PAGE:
Security Watch

A Tasty Dish of Worms and Spam

The security space saw lots of activity in November that may have lasting effects on the way IT pros protect, deploy and maintain environments going forward.

Redmond Identifies Worm Related to Previous Fix
Microsoft in late October released an off-cycle hotfix, centered on remote procedure call (RPC) technology, which allows subroutine code to execute on other computers in a shared network. The week of Thanksgiving, the software giant said it pegged a wild exploit that was related to the stated vulnerability. The problem stems from a worm dubbed "Win32/Conficker.A." The worm will "propagate on random computers" in an affected Windows-based network, according to Microsoft.

MSRT Purges Nearly 1M PCs in November
Redmond said that its Malicious Software Removal Tool, which it rolls out Windows users every a month as part of Patch Tuesday, jettisoned "fake security software" from nearly a million PCs. In a recent blog posting, three of Microsoft's security researchers said the period from Nov. 11 through Nov. 20 saw heavy instances of phony security software popping up on Windows machines.

"There is no surprise about the prevalence of these rogues given our earlier telemetry analysis on other Microsoft AV products and tools," the researchers wrote.

The November finding was significan; in October a program called "Renos" clocked in with 389,036 distinct machines cleaned in the first week and 655,535 machines for the whole month.

Redmond: Spam Not Microsoft-Specific
Microsoft is taking issue with being listed No. 5 among the ten worst Internet service providers protecting against spam. According to data compiled through Nov. 30 by Spamhaus.org, spammers see Microsoft products as more enticing because Microsoft's Live.com and Livefilestore.com sites won't get blocked by anti-spam groups. Redmond doesn't seem to think there's anything anyone can do about spammers except use common sense.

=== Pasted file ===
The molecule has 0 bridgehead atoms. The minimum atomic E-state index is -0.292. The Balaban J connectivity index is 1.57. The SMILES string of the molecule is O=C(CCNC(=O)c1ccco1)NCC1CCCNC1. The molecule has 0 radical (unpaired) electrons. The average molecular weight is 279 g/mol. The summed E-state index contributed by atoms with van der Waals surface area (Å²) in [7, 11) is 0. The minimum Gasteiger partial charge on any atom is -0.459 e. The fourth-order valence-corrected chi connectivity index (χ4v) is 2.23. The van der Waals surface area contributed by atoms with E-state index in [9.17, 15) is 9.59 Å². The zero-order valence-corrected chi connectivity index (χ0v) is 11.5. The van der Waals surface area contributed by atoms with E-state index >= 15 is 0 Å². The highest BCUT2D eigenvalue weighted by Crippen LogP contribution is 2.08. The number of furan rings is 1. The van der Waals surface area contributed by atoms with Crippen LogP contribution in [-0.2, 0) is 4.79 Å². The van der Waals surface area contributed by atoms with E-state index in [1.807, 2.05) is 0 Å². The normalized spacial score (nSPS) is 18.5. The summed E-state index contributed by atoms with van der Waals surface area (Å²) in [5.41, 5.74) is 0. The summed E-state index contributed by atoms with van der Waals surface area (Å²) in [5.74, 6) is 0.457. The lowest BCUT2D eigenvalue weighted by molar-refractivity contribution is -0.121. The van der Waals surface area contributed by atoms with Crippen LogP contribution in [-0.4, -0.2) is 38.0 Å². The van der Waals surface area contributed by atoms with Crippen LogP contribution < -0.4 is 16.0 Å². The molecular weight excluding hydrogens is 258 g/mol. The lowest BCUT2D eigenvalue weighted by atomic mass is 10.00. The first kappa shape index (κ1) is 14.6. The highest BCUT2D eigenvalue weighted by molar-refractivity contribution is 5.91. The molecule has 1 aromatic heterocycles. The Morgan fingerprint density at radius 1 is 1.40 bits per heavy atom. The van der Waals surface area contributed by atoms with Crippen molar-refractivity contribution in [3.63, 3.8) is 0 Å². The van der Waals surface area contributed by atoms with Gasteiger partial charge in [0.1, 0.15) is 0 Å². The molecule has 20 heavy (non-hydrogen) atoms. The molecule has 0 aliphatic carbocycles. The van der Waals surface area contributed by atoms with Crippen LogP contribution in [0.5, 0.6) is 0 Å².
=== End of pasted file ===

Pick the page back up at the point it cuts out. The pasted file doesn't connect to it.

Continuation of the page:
The software giant issued a statement in response to the report saying, "Spam and other abuse scenarios are not Microsoft-specific." The statement went on to say that in Windows Live there are opportunities for users and customers to share their own content through Windows Live Hotmail, Windows Live Spaces, Windows Live SkyDrive and other free services. As such, Redmond said "spammers have multiple avenues to target consumers with malicious activities."

Coincidentally, Microsoft has dropped off the top ten list for the worst ISPs as of Dec. 1. Whether this is due to a quick reaction from the software giant, an influx of spam on other networks or a re-tabulation of data is anybody's guess.

About the Author

Jabulani Leffall is an award-winning journalist whose work has appeared in the Financial Times of London, Investor's Business Daily, The Economist and CFO Magazine, among others.

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